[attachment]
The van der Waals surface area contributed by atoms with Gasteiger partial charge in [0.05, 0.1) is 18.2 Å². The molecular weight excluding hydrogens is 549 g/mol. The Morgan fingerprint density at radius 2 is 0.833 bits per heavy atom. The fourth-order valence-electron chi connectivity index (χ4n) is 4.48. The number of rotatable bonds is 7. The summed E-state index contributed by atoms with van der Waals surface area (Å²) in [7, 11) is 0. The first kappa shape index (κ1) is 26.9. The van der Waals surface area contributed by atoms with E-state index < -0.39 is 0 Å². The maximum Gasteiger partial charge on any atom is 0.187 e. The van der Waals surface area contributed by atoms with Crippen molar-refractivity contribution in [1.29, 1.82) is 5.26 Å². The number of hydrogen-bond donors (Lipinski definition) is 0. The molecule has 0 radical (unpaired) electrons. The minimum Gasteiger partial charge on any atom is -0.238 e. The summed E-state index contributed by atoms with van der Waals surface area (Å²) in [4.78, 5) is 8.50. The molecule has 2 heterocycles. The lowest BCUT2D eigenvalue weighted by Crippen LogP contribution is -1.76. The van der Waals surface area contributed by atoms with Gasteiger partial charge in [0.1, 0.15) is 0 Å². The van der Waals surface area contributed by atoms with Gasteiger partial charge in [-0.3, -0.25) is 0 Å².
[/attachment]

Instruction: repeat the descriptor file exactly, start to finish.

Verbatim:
The van der Waals surface area contributed by atoms with Gasteiger partial charge in [0.05, 0.1) is 18.2 Å². The molecular weight excluding hydrogens is 549 g/mol. The Morgan fingerprint density at radius 2 is 0.833 bits per heavy atom. The fourth-order valence-electron chi connectivity index (χ4n) is 4.48. The number of rotatable bonds is 7. The summed E-state index contributed by atoms with van der Waals surface area (Å²) in [7, 11) is 0. The first kappa shape index (κ1) is 26.9. The van der Waals surface area contributed by atoms with E-state index < -0.39 is 0 Å². The maximum Gasteiger partial charge on any atom is 0.187 e. The van der Waals surface area contributed by atoms with Crippen molar-refractivity contribution in [1.29, 1.82) is 5.26 Å². The number of hydrogen-bond donors (Lipinski definition) is 0. The molecule has 0 radical (unpaired) electrons. The minimum Gasteiger partial charge on any atom is -0.238 e. The summed E-state index contributed by atoms with van der Waals surface area (Å²) in [4.78, 5) is 8.50. The molecule has 2 heterocycles. The lowest BCUT2D eigenvalue weighted by Crippen LogP contribution is -1.76. The van der Waals surface area contributed by atoms with Gasteiger partial charge in [0.1, 0.15) is 0 Å². The van der Waals surface area contributed by atoms with Gasteiger partial charge in [-0.3, -0.25) is 0 Å².